Tim Radford

9th December 2015

As Arctic Peoples at COP21 in Paris appeal for unity to halt global warming, writes Tim Radford, scientists report that Greenland's glaciers are now melting at a speed not seen since the last Ice Age almost 10,000 years ago. more...
Nothing wrong with nuclear fusion - but let's just keep it gravitationally contained, and 150 million kilometres away! A solar tower in Nevada, USA, harnessing the power of the sun. Photo: Rick Bolin via Flickr (CC BY-NC-SA).

Nuclear fusion is great - gravitationally contained, and 150 million km away

Linda Pentz Gunter

9th December 2015

ITER, the elusive and multi-million dollar fusion fantasy, was yet another nuclear chimera introduced at the Paris COP21 climate talks as a 'solution' to our climate crisis, writes Linda Pentz Gunter. But the idea is pure fantasy: long before it can be made to work, if it ever can, it will have been made obsolete by harnessing the power of our giant fusion reactor in the sky: the Sun. more...
Caroline Lucas. Photo: Patrick Duce / Campaign Against Arms Trade (CC BY-NC-ND).

Caroline Lucas: acting on climate change is a moral imperative

Nick Breeze

10th December 2015

Who's the UK's foremost politician setting the agenda on climate change issues? Green MP Caroline Lucas, of course. Nick Breeze caught up with her at a COP21 event at the French National Assembly in Paris. The fossil fuel industry is in its last throes, she told him - but it's fighting back hard, and politicians are giving out very mixed messages: saying one thing, while doing another. more...
Tiger cub on the Sundarbans, Bangladesh. Photo: Arindam Bhattacharya via Flickr (CC BY-NC-SA).

Coal plant threatens world's largest mangrove forest - and Bangladesh's future

Mowdud Rahman & Greig Aitken

10th December 2015

As COP21 reaches its endgame, there are plans to build 2,440 coal-fired power plants around the world, write Mowdud Rahman & Greig Aitken. Their completion would send global temperatures, and sea levels, soaring. Yet Bangladesh, the world's most 'climate vulnerable' large country, has plans for a 1.3GW coal power plant on the fringes of its World Heritage coastal wetlands. more...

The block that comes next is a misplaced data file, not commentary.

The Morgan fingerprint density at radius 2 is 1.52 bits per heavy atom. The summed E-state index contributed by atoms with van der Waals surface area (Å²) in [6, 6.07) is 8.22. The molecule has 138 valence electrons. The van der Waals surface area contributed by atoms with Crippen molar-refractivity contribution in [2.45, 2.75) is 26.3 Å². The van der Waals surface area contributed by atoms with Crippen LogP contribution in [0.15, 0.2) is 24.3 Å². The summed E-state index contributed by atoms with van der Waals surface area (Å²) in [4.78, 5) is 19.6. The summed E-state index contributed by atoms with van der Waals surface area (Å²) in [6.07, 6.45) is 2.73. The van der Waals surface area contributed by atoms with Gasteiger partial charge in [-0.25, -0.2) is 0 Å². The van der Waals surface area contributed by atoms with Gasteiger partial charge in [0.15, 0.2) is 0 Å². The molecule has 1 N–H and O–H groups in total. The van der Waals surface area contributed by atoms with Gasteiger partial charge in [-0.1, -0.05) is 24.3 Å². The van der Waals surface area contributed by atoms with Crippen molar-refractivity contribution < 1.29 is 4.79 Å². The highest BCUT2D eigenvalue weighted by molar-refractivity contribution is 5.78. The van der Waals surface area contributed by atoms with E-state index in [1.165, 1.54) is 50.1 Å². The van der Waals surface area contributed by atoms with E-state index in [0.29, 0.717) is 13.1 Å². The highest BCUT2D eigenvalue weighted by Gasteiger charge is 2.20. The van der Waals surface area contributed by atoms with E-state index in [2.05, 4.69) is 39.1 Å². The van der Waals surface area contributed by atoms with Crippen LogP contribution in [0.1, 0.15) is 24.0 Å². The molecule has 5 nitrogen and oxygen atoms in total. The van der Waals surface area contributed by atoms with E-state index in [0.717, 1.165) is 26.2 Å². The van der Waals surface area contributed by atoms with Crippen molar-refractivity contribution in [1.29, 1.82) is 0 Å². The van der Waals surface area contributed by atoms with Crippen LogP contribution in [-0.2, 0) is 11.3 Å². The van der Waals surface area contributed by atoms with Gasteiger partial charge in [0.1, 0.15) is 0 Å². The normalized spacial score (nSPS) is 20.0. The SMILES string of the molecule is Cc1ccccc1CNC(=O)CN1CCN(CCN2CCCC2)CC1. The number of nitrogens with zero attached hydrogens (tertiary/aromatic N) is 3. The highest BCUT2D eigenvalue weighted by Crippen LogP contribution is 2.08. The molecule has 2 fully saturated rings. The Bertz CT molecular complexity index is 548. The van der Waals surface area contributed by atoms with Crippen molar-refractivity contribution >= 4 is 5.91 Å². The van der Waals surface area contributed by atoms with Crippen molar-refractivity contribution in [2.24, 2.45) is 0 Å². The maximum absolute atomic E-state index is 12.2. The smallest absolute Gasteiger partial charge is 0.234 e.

Climate Change: 75/100 of 1609
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School children from Kembu primary school holding solar lights, Longisa, Bomet county, Kenya. Photo: Corrie Wingate Photography / SolarAid via Flickr (CC BY).

To protect human rights means 100% renewable energy for all by 2050

Greenpeace & Amnesty International

9th December 2015

In this joint statement to COP21 Amnesty International and Greenpeace International call on all governments to protect human rights by including making respect for human rights an explicit purpose of any agreement, while agreeing to phase out fossil fuels and deliver 100% renewables for all by 2050. more...
Jellyfish shall inherit the ocean ... if we keep on acidifying it. Photo: Stuart Chalmers via Flickr (CC BY-NC).

Attack of the stinging jellyfish: the winners of ocean acidification

Jason Hall-Spencer, Plymouth University

16th December 2015

Rising levels of carbon dioxide don't just cause global warming, writes Jason Hall-Spencer. Another consequence is acidifying oceans - which promises to disrupt marine ecology around the world, killing off oysters and corals, while boosting 'nuisance species' like stinging jellyfish. more...
Image: Mario Piperni via Flickr (CC BY-ND).

Climate 'academics for hire' conceal fossil fuel funding

Lawrence Carter & Maeve McClenaghan / Greenpeace Energydesk

9th December 2015

Investigative reporters working for Greenpeace UK's Energydesk have uncovered a nexus of senior academics willing to accept large sums of money from fossil fuel companies to write reports and newspaper articles published under their own names and university affiliations, without declaring the funding. Lawrence Carter & Maeve McClenaghan spill the beans ... more...
Portrait of Shuar Indian in Ecuador's Amazon, where gross violations of human and environmental rights have been committed by oil companies. Photo: 00rini hartman via Flickr (CC BY-NC-SA).

COP21: call for international treaty on rights of nature and communities

Hal Rhoades

8th December 2015

A new movement has been launched at COP21 in Paris to give legal effect to the rights of nature and communities, writes Hal Rhoades, providing effective protection against the gross environmental damage and human rights violations that accompany extractive industries from mining to oil development and agri-business projects, and which underlie climate change. more...
Living the real climate experience? Image by Brandalism.org.uk. Artwork by Bill Posters. Author provided.

Brandalised! COP21's 600 fake adverts take the real climate message to Paris

Thomas Dekeyser, University of Southampton

9th December 2015

Civil society may have been kept out of the COP21 conference centre, even forbidden to march on the streets, writes Thomas Dekeyser. But climate activists have found an new means of expression: the 'Brandalism' of 600 advertisements in bus shelters across Paris, replacing corporate brand-building with subversive messages on climate and consumerism. more...